Is Your Organization in Athletic Position?

My kids are playing coach-pitch baseball this year for the first time. I love baseball and softball, so it makes my heart so happy that they are loving it. One of the things we’re working on with them both in the field and in the batter’s box is to be the good athletic position. Up on the balls of their feet, not back on their heels. Ready to field a grounder, ready to take a whack at the pitch. It’s universal for any sport, but it’s hard to remember that athletic position isn’t natural for young ones during their first foray into playing sports.

Athletic position for any sport. Photo: Science for Sport

I ventured over the mountains last week for a quick stop in Colorado Springs to attend the Association of Chief Executives of Sport (ACES) Conference. ACES is the membership organization for those individuals who are responsible for running the United States’ National Governing Body organizations for the Olympic Movement.

The conference was chalk-full quality education, and the National Association of Sports Commissions had the privilege of facilitating pre-conference education to kick-off the event. One of the speakers was Marilyn Hannes, President of SeaWorld San Diego. Hannes spoke with truth and candor about crisis communication and planning by drawing on the very real and public challenges faced by her organization in recent years.

Hannes presenting to ACES executives

Hannes’ presentation drew on numerous parallels to what the world of sport is facing today, particularly in the Olympic Movement post-Larry Nassar and the other controversies that have tainted some of the USA’s most historically unifying and pride-inducing sports.

Hannes mentioned multiple times in her presentation that she wished SeaWorld had done a better job articulating all the great things the organization was already doing for marine life and the health of the ocean long before coming to its non-glowing return to the public eye through the Orca Whale controversy. To put it simply, SeaWorld was sitting back on its heels, the antithesis of “athletic position” in business.

The organization could have been banking goodwill to draw on during rough times. But it wasn’t. There are many, many more nuances to this particular story, but the point is that often times, whether a small organization or a big one, we do not do a stellar job telling our story in advance. In any industry. Our reactive nature can wind up hurting our organization by calling into question credibility when times get tough.

Photo: SeaWorld

Hindsight truly is 20/20. But in today’s world, organizations cannot afford to be on their heels. Hannes – and others at the conference – spoke candidly about the human and financial resources required to deal with a crisis. These efforts can wreak havoc on an organization’s core business functions and leave it hanging on for dear life, if it survives at all.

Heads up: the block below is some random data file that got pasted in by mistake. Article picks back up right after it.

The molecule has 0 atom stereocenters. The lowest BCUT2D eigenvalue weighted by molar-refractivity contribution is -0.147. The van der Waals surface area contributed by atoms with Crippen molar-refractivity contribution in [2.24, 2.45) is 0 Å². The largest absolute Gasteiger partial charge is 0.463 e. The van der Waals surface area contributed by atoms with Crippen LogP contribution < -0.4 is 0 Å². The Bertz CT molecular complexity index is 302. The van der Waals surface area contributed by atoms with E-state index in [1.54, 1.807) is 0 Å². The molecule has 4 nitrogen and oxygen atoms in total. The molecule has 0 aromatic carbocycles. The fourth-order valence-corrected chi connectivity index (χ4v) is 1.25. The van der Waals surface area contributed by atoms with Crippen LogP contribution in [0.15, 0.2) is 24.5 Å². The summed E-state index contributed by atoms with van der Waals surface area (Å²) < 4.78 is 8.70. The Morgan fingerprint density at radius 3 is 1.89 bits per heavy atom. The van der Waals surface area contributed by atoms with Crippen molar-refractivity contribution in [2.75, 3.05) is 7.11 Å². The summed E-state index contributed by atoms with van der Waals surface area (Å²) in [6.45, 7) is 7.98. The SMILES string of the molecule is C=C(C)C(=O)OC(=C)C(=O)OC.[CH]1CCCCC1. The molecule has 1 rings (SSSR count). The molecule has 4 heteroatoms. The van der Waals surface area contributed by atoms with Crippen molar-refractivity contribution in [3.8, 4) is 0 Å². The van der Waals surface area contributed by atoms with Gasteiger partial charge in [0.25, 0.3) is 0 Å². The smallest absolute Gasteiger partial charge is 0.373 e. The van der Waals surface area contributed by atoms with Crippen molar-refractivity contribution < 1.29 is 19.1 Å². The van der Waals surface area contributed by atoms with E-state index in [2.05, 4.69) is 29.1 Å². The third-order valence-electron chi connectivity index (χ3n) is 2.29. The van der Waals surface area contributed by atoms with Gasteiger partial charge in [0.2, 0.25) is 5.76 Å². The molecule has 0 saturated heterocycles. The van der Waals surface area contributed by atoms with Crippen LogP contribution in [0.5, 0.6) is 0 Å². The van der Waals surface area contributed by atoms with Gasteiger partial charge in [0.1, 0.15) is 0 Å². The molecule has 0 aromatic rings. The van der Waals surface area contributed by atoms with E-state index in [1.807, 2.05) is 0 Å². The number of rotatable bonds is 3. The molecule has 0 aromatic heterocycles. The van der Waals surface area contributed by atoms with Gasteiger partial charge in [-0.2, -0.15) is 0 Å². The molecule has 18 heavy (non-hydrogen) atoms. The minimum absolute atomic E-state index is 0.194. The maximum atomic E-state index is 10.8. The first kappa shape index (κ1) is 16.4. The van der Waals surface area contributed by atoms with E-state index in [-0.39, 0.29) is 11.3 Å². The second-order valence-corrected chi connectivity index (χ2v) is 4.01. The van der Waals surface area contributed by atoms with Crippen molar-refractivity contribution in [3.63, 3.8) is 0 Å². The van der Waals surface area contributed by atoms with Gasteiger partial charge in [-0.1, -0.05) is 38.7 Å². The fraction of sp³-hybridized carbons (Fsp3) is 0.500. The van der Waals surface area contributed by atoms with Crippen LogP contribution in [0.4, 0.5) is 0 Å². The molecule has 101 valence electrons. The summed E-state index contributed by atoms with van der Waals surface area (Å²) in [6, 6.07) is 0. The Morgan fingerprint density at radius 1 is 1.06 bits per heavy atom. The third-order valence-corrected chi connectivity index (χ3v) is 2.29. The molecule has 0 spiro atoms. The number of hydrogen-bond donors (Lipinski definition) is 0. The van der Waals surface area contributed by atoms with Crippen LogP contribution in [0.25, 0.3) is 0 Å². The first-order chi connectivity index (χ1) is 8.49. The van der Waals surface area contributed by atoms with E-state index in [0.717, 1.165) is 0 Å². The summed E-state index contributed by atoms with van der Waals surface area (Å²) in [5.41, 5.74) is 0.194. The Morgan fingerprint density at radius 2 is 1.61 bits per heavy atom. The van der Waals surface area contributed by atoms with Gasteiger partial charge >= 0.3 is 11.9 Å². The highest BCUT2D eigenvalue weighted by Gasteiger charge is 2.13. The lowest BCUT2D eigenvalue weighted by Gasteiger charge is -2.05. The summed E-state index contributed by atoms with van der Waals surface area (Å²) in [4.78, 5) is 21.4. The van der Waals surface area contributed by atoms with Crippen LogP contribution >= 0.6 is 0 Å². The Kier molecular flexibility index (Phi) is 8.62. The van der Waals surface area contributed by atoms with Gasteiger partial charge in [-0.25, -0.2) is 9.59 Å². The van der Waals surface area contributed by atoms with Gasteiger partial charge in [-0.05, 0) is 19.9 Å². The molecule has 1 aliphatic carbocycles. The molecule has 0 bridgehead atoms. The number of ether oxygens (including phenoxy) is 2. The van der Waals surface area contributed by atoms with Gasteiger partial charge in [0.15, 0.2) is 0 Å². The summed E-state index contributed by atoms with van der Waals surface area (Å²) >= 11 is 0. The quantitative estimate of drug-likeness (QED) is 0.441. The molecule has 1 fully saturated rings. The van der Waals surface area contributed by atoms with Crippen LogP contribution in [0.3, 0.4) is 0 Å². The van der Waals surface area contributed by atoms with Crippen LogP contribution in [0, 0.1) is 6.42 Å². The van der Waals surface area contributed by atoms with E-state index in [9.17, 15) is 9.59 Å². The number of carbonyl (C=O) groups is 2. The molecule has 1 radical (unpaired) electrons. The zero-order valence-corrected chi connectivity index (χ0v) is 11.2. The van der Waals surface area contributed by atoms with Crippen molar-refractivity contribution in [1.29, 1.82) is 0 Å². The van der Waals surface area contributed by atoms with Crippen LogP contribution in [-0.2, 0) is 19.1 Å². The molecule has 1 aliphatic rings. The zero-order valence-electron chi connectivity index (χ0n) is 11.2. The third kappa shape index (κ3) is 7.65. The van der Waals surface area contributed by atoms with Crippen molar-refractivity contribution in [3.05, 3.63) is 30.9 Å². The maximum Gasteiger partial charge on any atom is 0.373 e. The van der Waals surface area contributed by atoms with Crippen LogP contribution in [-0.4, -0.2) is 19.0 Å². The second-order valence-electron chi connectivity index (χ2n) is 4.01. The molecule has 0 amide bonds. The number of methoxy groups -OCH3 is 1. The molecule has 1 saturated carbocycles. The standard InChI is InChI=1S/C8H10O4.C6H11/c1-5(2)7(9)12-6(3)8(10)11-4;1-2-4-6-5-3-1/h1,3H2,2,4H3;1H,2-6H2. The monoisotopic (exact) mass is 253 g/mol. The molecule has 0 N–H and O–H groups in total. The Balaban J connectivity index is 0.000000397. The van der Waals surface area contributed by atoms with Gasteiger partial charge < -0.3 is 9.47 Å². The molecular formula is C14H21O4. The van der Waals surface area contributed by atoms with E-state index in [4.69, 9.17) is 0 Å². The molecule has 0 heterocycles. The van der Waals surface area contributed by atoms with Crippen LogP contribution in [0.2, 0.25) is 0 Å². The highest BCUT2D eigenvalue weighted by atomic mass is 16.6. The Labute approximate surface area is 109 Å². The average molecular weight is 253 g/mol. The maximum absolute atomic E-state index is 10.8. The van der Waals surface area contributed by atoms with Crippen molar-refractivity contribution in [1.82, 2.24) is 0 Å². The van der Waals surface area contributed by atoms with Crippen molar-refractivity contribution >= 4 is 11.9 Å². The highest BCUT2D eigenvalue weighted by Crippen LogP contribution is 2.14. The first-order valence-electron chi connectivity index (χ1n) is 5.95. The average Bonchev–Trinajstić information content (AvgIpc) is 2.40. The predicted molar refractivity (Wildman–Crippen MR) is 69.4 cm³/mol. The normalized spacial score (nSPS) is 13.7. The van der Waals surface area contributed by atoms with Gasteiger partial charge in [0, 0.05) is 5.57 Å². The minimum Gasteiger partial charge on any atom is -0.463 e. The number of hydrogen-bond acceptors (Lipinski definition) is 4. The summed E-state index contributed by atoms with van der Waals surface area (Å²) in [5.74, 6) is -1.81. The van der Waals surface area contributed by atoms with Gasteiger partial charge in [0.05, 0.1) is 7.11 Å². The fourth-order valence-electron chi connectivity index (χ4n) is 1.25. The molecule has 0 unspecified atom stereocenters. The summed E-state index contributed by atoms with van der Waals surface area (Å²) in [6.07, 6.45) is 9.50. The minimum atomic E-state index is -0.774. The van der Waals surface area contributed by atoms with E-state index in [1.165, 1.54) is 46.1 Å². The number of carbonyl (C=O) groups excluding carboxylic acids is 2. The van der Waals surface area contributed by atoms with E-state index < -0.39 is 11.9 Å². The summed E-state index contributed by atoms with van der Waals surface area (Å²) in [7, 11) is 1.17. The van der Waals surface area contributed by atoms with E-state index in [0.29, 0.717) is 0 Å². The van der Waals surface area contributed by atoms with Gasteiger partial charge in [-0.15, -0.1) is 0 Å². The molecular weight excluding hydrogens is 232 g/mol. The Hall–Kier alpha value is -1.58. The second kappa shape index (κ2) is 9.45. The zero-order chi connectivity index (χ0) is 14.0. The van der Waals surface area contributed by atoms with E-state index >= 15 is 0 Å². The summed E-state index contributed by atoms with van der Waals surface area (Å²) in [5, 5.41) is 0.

Dr. Daniel Diermeier from the Kellogg School of Management at Northwestern has an excellent book called Reputation Rules in which he details how an organization can surmount dire PR situations. It’s a fascinating look at many of the biggest organizational controversies of our time and how they did – or didn’t – overcome. The focus is restoring public trust by addressing four elements: empathy, transparency, expertise and commitment.

At the ACES opening reception, I got to hear new USOC CEO, Sarah Hirshland, convey her vision for the future of the Olympic Movement. She nailed Diermeier’s four elements of trust succinctly and convincingly. There’s no doubt it’s a long way to recovery for the US Olympic community, and only time will tell the outcome, however.

Sarah Hirshland, CEO of the USOC. Photo: TeamUSA

As for Hannes’ and SeaWorld, her courage to share the organization’s story and the clear leadership she has displayed throughout, coupled with the truly remarkable programs in SeaWorld’s portfolio, have resulted in noteworthy growth in attendance and renewed goodwill development. They are now in true athletic position.

Unfortunately, it’s not “if” but “when” an unpleasing circumstance will hit the press. Regardless of the size or type of your organization, it is prudent to have resources and plans in place, along with a whole bunch of goodwill. As Hannes described, this effort isn’t a “one and done”, it’s diligent, purposeful, and perhaps most importantly, continual.

Go Red Sox! Photo: K. Sweet

Marshall Field once noted, “Goodwill is the one and only asset that competition cannot undersell or destroy.” What are you doing to enhance your organization’s goodwill today? Get off your heels, get your organization in athletic position, and be ready for the ball to come your way. This is Stoll on Sports.

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